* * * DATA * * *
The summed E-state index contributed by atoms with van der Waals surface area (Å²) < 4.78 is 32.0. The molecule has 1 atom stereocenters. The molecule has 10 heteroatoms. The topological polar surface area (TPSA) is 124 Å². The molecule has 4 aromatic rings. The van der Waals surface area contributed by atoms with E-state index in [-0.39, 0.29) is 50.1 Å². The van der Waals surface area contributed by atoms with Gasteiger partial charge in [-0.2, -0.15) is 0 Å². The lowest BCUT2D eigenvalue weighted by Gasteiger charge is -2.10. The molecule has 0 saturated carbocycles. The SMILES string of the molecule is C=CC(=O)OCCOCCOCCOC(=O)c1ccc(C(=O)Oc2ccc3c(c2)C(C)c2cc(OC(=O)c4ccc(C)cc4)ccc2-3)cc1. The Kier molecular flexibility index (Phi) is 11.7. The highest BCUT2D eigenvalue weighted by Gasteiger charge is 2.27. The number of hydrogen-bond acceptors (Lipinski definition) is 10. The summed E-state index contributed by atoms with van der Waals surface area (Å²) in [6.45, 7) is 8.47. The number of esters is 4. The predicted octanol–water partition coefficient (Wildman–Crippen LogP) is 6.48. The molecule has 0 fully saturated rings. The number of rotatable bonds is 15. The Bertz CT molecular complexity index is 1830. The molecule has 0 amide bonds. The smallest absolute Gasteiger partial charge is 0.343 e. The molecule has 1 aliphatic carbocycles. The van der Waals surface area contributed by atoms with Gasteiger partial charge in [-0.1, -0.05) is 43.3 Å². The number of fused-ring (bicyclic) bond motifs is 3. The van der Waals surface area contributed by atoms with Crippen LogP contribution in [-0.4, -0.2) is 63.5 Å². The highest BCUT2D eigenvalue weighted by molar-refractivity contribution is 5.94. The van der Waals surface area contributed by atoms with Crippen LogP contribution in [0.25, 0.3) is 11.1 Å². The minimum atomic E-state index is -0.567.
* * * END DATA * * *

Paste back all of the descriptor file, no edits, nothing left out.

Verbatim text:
The summed E-state index contributed by atoms with van der Waals surface area (Å²) < 4.78 is 32.0. The molecule has 1 atom stereocenters. The molecule has 10 heteroatoms. The topological polar surface area (TPSA) is 124 Å². The molecule has 4 aromatic rings. The van der Waals surface area contributed by atoms with E-state index in [-0.39, 0.29) is 50.1 Å². The van der Waals surface area contributed by atoms with Gasteiger partial charge in [-0.2, -0.15) is 0 Å². The lowest BCUT2D eigenvalue weighted by Gasteiger charge is -2.10. The molecule has 0 saturated carbocycles. The SMILES string of the molecule is C=CC(=O)OCCOCCOCCOC(=O)c1ccc(C(=O)Oc2ccc3c(c2)C(C)c2cc(OC(=O)c4ccc(C)cc4)ccc2-3)cc1. The Kier molecular flexibility index (Phi) is 11.7. The highest BCUT2D eigenvalue weighted by Gasteiger charge is 2.27. The number of hydrogen-bond acceptors (Lipinski definition) is 10. The summed E-state index contributed by atoms with van der Waals surface area (Å²) in [6.45, 7) is 8.47. The number of esters is 4. The predicted octanol–water partition coefficient (Wildman–Crippen LogP) is 6.48. The molecule has 0 fully saturated rings. The number of rotatable bonds is 15. The Bertz CT molecular complexity index is 1830. The molecule has 0 amide bonds. The smallest absolute Gasteiger partial charge is 0.343 e. The molecule has 1 aliphatic carbocycles. The van der Waals surface area contributed by atoms with Gasteiger partial charge in [-0.1, -0.05) is 43.3 Å². The number of fused-ring (bicyclic) bond motifs is 3. The van der Waals surface area contributed by atoms with Crippen LogP contribution in [-0.4, -0.2) is 63.5 Å². The highest BCUT2D eigenvalue weighted by molar-refractivity contribution is 5.94. The van der Waals surface area contributed by atoms with Crippen LogP contribution in [0.25, 0.3) is 11.1 Å². The minimum atomic E-state index is -0.567.